Friday, November 18, 2016

Early Music about Jesus / Research at NOBTS continues on NOV 18 2016 / WHY NO HYMNS ABOUT JESUS UNTIL 350 AD ?

NOBTS research continues on Nov 18th 2016
Early Music Sacred and Secular (the transition of music from Old to New Testament Church). 

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‎Friday, ‎November ‎18, ‎2016   9:12:37 AM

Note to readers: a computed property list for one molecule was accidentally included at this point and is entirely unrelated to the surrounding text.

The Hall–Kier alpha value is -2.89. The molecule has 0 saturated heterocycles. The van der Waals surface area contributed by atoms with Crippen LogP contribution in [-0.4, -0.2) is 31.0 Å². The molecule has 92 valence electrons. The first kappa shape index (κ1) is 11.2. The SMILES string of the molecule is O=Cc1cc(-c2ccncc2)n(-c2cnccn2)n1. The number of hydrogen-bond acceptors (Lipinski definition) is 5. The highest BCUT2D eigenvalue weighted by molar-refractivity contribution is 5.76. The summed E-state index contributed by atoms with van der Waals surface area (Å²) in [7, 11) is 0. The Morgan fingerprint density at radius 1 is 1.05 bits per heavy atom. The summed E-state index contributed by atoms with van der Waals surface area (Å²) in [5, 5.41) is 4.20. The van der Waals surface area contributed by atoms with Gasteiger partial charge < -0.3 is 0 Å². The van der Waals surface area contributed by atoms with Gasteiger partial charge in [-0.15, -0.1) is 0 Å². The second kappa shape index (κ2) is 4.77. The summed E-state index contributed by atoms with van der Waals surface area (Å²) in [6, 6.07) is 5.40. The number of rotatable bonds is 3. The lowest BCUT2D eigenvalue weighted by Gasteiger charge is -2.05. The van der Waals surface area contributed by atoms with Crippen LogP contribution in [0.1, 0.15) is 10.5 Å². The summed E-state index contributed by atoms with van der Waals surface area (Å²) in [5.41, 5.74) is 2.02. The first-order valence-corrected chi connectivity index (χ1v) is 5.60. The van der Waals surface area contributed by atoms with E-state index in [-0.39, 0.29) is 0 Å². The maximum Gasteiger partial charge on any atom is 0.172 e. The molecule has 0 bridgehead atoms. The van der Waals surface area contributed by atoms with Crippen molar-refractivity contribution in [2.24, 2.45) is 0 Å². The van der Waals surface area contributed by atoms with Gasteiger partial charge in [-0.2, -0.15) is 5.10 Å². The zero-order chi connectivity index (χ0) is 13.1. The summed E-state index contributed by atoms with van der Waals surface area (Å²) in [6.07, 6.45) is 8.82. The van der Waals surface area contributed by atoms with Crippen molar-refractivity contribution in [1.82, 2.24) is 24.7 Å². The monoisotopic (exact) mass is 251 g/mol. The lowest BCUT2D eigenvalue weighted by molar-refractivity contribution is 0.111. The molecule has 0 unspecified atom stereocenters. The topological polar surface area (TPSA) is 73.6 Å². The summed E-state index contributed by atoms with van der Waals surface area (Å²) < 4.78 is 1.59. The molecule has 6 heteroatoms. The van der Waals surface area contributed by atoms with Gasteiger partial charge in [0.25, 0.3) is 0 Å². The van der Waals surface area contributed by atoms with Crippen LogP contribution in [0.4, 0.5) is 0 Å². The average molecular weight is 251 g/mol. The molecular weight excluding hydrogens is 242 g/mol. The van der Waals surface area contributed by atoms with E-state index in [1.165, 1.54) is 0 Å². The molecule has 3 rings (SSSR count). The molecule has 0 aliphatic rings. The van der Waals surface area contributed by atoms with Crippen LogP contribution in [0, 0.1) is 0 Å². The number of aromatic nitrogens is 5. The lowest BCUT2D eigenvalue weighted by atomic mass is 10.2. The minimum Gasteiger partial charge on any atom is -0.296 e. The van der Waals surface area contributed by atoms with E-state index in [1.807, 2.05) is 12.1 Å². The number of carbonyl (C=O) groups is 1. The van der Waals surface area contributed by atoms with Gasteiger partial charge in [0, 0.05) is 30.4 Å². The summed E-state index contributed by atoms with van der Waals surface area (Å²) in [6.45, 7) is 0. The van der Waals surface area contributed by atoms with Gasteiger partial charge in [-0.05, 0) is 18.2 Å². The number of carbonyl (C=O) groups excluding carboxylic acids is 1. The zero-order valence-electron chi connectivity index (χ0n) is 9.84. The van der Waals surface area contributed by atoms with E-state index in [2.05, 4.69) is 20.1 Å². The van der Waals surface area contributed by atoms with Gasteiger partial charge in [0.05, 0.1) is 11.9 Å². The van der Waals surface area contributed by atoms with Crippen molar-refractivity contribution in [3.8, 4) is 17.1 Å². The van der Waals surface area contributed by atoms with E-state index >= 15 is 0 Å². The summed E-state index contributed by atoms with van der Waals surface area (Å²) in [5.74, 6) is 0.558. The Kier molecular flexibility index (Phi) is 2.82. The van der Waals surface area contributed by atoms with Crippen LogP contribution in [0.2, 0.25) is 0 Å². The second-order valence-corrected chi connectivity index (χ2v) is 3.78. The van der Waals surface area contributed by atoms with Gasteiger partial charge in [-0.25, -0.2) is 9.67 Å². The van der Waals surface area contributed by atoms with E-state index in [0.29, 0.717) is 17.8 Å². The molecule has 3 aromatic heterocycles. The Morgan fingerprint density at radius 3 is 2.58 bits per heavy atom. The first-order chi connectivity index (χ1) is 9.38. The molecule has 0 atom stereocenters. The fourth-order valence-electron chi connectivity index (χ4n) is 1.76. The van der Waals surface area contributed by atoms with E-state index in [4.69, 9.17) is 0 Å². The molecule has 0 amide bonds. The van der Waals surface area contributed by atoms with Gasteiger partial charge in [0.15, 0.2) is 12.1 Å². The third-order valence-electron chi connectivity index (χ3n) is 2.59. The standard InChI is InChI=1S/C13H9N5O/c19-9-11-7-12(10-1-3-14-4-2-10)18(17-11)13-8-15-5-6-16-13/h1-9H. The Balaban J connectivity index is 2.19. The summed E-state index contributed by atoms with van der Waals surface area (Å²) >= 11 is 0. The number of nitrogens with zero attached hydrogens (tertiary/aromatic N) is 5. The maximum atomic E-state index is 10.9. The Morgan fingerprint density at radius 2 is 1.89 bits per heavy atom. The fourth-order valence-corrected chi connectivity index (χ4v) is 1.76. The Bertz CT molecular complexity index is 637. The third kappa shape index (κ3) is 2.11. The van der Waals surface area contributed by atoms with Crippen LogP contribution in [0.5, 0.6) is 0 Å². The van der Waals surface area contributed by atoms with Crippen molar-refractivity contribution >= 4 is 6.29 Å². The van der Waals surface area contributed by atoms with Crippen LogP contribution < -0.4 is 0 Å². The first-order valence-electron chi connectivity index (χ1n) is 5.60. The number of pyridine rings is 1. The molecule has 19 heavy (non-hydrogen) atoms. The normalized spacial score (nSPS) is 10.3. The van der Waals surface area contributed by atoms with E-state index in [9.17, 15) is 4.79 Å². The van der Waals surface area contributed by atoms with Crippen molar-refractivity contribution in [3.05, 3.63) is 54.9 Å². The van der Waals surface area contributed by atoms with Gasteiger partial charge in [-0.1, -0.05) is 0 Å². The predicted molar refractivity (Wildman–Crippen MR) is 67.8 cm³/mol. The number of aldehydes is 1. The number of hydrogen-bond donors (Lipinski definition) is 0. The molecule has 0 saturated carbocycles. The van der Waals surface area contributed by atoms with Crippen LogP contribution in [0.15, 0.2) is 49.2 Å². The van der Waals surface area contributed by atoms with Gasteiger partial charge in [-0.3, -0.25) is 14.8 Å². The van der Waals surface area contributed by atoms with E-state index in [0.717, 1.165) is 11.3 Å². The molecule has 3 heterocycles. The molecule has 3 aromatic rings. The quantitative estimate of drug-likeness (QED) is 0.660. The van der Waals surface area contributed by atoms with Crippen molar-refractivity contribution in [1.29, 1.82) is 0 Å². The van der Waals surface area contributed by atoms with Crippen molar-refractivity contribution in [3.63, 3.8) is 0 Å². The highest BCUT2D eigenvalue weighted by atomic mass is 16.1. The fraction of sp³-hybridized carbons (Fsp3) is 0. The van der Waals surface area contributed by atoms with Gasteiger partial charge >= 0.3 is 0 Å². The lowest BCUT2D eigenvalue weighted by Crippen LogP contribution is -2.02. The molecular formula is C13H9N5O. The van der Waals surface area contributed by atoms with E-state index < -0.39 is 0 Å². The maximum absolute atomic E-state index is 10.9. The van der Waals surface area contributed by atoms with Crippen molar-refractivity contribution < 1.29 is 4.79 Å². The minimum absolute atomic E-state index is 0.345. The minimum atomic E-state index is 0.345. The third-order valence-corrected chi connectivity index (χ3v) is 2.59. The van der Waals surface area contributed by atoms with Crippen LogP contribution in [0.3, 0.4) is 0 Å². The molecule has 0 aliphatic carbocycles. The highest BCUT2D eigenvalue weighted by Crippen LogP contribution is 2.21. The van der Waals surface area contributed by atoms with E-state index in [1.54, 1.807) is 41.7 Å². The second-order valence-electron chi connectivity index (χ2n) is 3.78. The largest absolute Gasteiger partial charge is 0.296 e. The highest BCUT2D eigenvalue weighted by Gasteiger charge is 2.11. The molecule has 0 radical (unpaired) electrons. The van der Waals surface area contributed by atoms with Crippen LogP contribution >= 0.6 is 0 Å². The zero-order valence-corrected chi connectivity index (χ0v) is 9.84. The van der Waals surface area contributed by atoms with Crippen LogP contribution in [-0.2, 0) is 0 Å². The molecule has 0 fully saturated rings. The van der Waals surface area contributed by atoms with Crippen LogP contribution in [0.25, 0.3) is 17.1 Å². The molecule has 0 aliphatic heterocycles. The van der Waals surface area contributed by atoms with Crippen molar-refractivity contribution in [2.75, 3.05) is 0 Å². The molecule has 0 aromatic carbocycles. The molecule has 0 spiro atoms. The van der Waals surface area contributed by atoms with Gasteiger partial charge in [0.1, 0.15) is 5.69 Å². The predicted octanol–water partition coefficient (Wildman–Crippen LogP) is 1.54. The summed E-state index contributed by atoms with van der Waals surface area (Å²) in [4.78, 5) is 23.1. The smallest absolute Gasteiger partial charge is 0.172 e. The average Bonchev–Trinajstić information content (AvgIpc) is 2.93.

Got David and myself breakfast at McDonald's, he wanted a breakfast parfait and oatmeal, myself a egg mcmuffin with canadian bacon and cheese. Orange juice and a diet dr. pepper, dropped it off at the guard shack, got me a hug and headed back to the room for my meds and to eat.